December 2, 2016 § Leave a comment
This is not a complete list. Plus I seem to have skipped a couple months, but part of those were dedicated to City on Fire and the Catapult workshop, then the country went and torched itself.
The Fun Parts, Sam Lipsyte. I received this book for Christmas a couple years ago, even though some of the stories, like “The Dungeon Master” and “The Worm in Philly,” I had already read elsewhere. The stories pull characters from the wildest scenarios—a serious neighborhood Dungeons & Dragons gamer, a doula who is a guy, a competitive shotputter—and gives them real struggles. But one of the effects of such setups is that it feels like the characters, with their blind courage, are meant to be laughed at from the start, with the knowledge that their journeys are doomed. It becomes easy, then, to laugh off even their slight progresses.
Notably, these protagonists tend to create false worlds that justify and magnify their importance and give an illusion of control over their paths. Many of them, like Mitch, the barely-qualified doula in “The Wisdom of the Doulas,” are like characters out of the sitcom Arrested Development, with more energy put behind explaining away why they’re there than trying to emerge as something better:
People crave something else during this precious time, barren spinsters overgentle with envy, or else those doughy breeding machines in pastel-colored sack dresses. But I knew something the Gottwalds didn’t. It was an extremely busy season. Maybe my name sat at the bottom of their list, but they’d call their way down to it. They wouldn’t be sorry, either. These uptight success types with their antique Ataris and sarcastic sneakers make me sick, but it’s not about them. It’s not even about the baby. It’s about the job.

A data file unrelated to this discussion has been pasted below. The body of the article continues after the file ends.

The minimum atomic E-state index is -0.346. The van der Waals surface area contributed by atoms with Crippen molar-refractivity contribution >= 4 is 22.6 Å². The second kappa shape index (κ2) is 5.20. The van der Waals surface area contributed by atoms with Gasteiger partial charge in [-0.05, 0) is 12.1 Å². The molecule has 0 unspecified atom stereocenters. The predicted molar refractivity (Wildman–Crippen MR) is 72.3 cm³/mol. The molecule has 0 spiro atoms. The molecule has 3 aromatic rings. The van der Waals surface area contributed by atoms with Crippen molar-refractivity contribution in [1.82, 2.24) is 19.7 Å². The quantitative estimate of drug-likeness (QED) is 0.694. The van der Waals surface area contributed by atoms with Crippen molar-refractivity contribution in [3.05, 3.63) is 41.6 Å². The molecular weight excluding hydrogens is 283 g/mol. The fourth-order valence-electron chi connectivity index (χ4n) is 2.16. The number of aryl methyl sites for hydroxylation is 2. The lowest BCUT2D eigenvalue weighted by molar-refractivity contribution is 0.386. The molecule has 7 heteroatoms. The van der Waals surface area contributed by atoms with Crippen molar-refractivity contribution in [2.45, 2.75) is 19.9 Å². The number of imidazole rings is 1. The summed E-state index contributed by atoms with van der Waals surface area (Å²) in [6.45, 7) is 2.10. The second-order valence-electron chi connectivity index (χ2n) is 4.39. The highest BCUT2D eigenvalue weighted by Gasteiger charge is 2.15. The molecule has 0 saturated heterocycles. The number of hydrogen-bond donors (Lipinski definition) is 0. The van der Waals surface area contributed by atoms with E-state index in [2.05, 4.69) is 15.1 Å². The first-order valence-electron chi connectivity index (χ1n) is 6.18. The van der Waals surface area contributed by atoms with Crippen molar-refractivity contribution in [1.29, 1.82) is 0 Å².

Nobody’s born a doula. Or maybe the early doulas, those slaves, maybe they were born doulas. I’m no historian. It’s the future I care about. The future of the families I assist in this first fragile and hugely awesome hours. The future of my bank account, too.
It’s true I just sort to fell into this work while stalking my ex-girlfriend, but once I came under the tutelage of Fanny Hitchens, former doula to the stars, I knew I’d found my calling, even when the calls never came.
It’s these kinds of setups that makes me think of stories like Gordon Haber’s “UGGS for Gaza,” which coincidentally also features a protagonist named Mitch, whose ridiculous scheme to do something meaningful-sounding (but not actually meaningful) is given away in the title. We have a word for these kinds of people:
We were poseurs, but why do you think poseurs pose? Because they want to be invited to the dominion of the real, an almost magical zone of unselfed sensation, and they know their very desire for it disqualifies them.
That’s from “This Appointment Occurs in the Past,” one of the better stories, which gets a couple of bonus points for its rare allusion to candlepin bowling. In a marriage with a sex life “down to resentful tugs and frigs,” the anti-hero hero is given an ultimatum, and naturally whiffs:
Martha enrolled for a master’s degree at the university. She demanded that I concoct a passion she could bankroll, a “doable dream.” What would it be? Poetry journal? Microlabel for the new jam rock? Nanobatch raki boutique? I mulled over these and other notions but mostly focused on my favorite pursuit: grilling premium meats. I grilled grass-fed beef, saddles of rabbit, bison, organic elk. My mulled projects moldered. I’d always pictured myself the genius in the journal, on the label, not running the damn things. Moreover, wasn’t there bookkeeping involved, basic math?
King of the World, David Remnick. King of the World makes sense when you realize, one hundred pages in, that the book is not going to be about Muhammad Ali, as the title and cover suggest, but about how mid-twentieth-century America put itself into a situation where it needed someone like Muhammad Ali to become one of its most magnetic personalities.
That’s the only explanation for why Remnick begins not with the early years of Cassius Clay’s life, or even those of the man that Clay defeated for the heavyweight championship, Sonny Liston, but with forty pages on the man Liston defeated, Floyd Patterson. The suggestion is that Cassius Clay, with the help of his upstart predecessor Liston, broke the mold, flipping the tables on a violent sport whose caretakers did everything they could to protect it from any social narrative.